Investigating biomarkers of meniscal injury in canine stifle joint synovial fluid

11 April 2023

Investigating biomarkers of meniscal injury in canine stifle joint synovial fluid

In 2020, Professor Mandy Peffers, together with Professor Eithne Comerford and Dr Marie Phelan, from the University of Liverpool, received BSAVA PetSavers funding for a master’s degree by research project entitled Determining predictive metabolomic biomarkers for meniscal injuries in dogs with cranial-cruciate ligament rupture using stifle joint synovial fluid. Student Christine Pye describes the study and its findings.

The menisci are a pair of C-shaped fibrocartilaginous structures within the stifle joint, situated on the peripheral weight-bearing aspects of the proximal tibia between the tibial and femoral condyles. They have several important functions in the stifle joint, including being involved in load bearing, load distribution and shock absorption, as well as contributing to joint stability, proprioception and joint lubrication. Injuries to the menisci in dogs typically occur as a consequence of instability in the stifle joint secondary to cranial cruciate ligament rupture (CCLR). The reported prevalence of meniscal injuries at the time of surgery for CCLR varies from 20% to 77% depending on the study. Importantly, meniscal injuries can occur postoperatively, weeks or months after surgery, due to residual instability in the joint or misdiagnosis of meniscal tears at the time of surgery. These late meniscal injuries can cause ongoing pain and lameness in the affected joint and have a reported incidence of approximately 3% to 15% of dogs after CCLR surgery.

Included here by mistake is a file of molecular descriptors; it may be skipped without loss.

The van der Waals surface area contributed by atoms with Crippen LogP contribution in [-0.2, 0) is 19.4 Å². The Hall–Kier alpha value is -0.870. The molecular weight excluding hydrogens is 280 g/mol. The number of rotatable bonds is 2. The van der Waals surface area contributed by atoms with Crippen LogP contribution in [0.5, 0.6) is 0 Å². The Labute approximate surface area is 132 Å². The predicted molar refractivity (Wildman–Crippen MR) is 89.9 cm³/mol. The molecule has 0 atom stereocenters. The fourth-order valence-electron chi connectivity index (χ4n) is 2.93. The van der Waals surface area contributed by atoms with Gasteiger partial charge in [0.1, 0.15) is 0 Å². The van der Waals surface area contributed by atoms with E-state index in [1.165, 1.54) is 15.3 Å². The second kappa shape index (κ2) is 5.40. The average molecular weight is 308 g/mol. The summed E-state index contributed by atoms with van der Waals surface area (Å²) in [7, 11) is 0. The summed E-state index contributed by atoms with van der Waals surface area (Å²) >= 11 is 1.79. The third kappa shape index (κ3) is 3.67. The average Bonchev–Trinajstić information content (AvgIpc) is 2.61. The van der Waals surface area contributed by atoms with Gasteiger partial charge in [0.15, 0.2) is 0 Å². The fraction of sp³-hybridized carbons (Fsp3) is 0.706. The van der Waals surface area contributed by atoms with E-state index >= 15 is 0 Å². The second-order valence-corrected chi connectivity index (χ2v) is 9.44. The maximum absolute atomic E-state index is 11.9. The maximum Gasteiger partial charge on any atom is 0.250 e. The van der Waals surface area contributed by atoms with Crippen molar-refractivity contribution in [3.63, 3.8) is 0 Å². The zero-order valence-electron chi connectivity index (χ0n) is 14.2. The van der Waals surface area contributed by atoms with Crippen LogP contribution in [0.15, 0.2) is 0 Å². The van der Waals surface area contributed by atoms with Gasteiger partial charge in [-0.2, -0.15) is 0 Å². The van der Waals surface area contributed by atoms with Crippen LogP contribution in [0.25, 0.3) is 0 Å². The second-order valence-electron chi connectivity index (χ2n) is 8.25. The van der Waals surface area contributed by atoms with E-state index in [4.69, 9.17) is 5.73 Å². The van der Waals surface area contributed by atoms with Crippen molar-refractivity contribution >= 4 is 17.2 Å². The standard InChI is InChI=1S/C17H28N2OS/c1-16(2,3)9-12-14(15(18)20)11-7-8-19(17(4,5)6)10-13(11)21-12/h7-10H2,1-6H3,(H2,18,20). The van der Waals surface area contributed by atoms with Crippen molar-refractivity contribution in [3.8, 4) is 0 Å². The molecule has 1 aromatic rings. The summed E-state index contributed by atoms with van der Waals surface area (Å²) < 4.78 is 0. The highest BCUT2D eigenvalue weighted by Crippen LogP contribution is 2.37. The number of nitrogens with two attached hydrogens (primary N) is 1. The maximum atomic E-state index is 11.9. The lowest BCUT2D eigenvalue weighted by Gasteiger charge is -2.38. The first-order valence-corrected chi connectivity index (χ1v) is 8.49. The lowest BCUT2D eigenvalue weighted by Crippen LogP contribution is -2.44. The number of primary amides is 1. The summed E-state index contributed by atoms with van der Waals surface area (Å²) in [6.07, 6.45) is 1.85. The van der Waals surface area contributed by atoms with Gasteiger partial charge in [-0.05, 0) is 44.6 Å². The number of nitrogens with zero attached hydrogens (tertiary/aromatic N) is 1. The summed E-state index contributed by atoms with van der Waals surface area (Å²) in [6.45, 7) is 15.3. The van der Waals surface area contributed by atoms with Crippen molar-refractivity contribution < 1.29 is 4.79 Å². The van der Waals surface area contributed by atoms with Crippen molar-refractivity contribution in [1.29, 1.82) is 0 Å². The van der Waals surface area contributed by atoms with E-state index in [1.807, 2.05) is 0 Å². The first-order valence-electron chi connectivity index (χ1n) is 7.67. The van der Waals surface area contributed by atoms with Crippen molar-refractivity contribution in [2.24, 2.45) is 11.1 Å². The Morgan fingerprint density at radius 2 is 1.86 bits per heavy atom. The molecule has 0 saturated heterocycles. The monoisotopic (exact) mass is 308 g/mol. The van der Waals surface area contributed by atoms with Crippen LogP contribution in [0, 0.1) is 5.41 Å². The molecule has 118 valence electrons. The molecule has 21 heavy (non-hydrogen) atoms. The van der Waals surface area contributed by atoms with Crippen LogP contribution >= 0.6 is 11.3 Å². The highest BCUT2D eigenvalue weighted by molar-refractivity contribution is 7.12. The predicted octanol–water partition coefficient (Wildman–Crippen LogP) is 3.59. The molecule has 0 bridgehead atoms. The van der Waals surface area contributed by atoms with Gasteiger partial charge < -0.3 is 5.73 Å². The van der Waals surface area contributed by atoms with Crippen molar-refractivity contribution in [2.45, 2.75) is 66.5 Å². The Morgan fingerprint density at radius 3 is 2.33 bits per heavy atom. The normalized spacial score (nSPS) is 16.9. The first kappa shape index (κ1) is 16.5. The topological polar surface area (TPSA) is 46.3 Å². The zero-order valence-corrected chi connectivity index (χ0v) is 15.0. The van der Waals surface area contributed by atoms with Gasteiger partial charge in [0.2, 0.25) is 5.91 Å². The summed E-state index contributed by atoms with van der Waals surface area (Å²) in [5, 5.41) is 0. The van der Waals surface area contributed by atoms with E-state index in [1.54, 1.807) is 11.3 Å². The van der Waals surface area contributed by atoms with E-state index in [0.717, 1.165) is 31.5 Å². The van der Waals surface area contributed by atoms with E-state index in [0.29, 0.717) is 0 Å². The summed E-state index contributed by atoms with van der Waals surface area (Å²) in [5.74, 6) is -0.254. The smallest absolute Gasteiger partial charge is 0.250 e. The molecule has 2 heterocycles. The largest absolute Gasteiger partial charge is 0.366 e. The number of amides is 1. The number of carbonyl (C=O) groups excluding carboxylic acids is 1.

Currently, diagnosis of late meniscal injuries can be challenging. Diagnostic imaging techniques such as computed tomography with arthrography, ultrasonography, and magnetic resonance imaging are available, but can lack sensitivity and require either expensive specialized equipment and/or advanced technical expertise. Surgical diagnosis by means of arthroscopy and arthrotomy (Figure 1) are more commonly used for diagnosis and subsequent treatment of late meniscal injuries. However, these surgical diagnostic techniques are more invasive than imaging and have inherent risks, including the safety implications of the animal going through a potentially unnecessary surgical procedure if no meniscal injury is found.

What if there was a way of diagnosing meniscal injuries in dogs by the means of a simple joint tap? If biomarkers of meniscal injury could be found within the stifle joint synovial fluid of dogs with CCLR, then this could ultimately lead to the development of a simple, inexpensive, minimally invasive test, one that is more sensitive than current non-surgical diagnostic techniques.

What interested you in getting involved in this project?